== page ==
Foam rolling has grown in popularity over the years and for good reason. It’s prescribed and utilized to combat aches and pains, reduce soreness, and loosen tight and restricted muscles. But, what does the evidence actually show about foam rolling and it’s overall effectiveness?
Before reading further, please realize that I have no problem with foam rolling whatsoever. You will find people in the healthcare/fitness world who love it and sing it’s praises. While others will quickly object to any long-term benefit from using this device.
I typically adopt a research-based perspective but also encourage people to form their own opinion based on their experience. Basically, I know what the research says and am also open minded to the neurophysiological effects that keep people coming back for more.
The Journal of Strength and Conditioning Research completed a fantastic review of literature that looked at the impact of foam rolling on flexibility, athletic performance, delayed onset muscle soreness, and balance. Here is a link to the review of literature. And, below is a summary of the findings…
Acute Effects on Flexibility
- 12 of 14 studies showed significant increase in acute flexibility.
- Self-myofascial release appears to increase flexibility acutely for up to 10-minutes post-treatment.
- Did not identify any consistent dose-response effect on flexibility by altering the duration of treatment or number of sets. Reported a tendency for total duration to have a greater effect on flexibility than the total number of sets.
- Foam rolling produced non-local effects and increased flexibility on body parts that were not treated directly.
- Conclusion: Foam rolling can cause an increase in short-term flexibility that lasts approximately 10-minutes. There is no specific dose-response consensus on how often or how long to foam roll for optimal results. And, foam rolling does not need to be performed on the specific muscle you are addressing since it seems to have a non-local effect on flexibility.
Acute Effects on Athletic Performance
- No adverse effect of foam rolling on athletic performance as compared to static stretching.
- One study found an improvement in athletic performance following foam rolling.
- Conclusion: Foam rolling doesn’t reduce athletic performance (power, velocity) when performed beforehand.
Acute Effects on Delayed Onset Muscle Soreness (DOMS)
- 3 out of 4 studies report that foam rolling does reduce the perceived sensation of delayed onset muscle soreness.
- Most studies concluded that the only reliable method to reduce DOMS is exercise.
- Conclusion: Foam rolling does seem to reduce the pain perception related to delayed onset muscle soreness. Although most studies state that exercise is the most reliable method.
Chronic Effects on Flexibility
- 3 of 5 studies report that foam rolling leads to increased flexibility over long-term periods of time (>2-weeks).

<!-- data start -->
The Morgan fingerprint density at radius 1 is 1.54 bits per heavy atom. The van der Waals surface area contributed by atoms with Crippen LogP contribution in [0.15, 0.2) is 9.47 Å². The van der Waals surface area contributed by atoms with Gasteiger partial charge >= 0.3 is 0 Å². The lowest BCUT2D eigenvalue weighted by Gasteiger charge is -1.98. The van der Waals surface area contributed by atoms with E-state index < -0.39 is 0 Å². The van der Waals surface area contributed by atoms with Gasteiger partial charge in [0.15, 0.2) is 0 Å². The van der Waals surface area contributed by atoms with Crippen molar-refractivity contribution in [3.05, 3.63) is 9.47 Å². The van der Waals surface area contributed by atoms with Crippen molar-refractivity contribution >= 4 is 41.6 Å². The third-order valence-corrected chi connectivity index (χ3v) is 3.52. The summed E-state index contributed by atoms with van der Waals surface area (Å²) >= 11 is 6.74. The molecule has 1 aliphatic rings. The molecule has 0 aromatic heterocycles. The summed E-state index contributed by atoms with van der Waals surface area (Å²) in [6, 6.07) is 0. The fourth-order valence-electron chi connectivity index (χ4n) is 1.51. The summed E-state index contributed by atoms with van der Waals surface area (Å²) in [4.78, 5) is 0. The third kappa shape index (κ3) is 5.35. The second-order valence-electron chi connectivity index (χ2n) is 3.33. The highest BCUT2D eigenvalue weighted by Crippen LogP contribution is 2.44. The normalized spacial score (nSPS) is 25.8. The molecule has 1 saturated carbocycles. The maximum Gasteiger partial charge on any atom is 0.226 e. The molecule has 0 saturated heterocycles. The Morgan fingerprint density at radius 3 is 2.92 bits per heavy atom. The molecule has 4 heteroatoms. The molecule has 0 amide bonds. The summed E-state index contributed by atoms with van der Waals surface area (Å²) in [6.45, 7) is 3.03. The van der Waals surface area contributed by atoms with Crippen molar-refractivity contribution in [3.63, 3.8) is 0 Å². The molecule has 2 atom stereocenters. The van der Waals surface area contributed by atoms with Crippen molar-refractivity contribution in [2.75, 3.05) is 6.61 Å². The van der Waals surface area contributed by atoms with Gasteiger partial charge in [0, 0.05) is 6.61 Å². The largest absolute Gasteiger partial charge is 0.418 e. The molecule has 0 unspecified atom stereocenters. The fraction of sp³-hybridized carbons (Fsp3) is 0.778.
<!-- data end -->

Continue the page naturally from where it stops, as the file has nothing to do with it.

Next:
- One study concluded that the long-term improvements were comparable to the proprioceptive neuromuscular facilitation (PNF) stretching program.
- Conclusion: Foam rolling does show increased flexibility greater than 2-weeks. This effect is similar to PNF stretching protocols.
Chronic Effects on Balance
- Rolling with a tennis ball led to increased performance on a balance test in chronic stroke patients.
- Unfortunately, there was no control group to determine if rolling was the cause or the normal course of the condition.
- Conclusion: Minimal research on non-injured subjects to conclude one way or another, besides it may improve balance in stroke patients.
Other Effects of Foam Rolling
- Found to reduce brachial-ankle pulse wave velocity, increase plasma nitric oxide concentration, reduce cortisol levels, and increase high frequency heart rate variability percentage, and reduce low frequency heart rate variability percentage.
- Conclusion: Foam rolling may reduce parasympathetic nervous system activity.
Now, with all that being said, it’s obvious more research needs to be done on foam rolling. There is minimal consensus outlining the long-term benefit, how frequent to foam roll, the duration on each area/tissue, how many sets throughout the day, the speed of each repetition, etc. Therefore, much needs to be understood and further researched for us to know more.
One thing we need to take into consideration is that movement, exercise, mobility, balance training, and other active strategies have been shown to provide positive results. That’s why you should place priority on active interventions to move closer to your end-goal. And, if you want to include any type of passive intervention, such as foam rolling or self-myofascial release, do so in conjunction with an active intervention. This combination should provide more reliable long-term results not seen by foam rolling.
Watch this video to learn more…
Depending on when you read this article, there may have been further research done to either reinforce what has been found or negate it. Either way, I hope you found this article helpful in some way. Please comment below or reach out directly with more specific questions.
By: Garrett McLaughlin, MS, ATC, CSCS, ART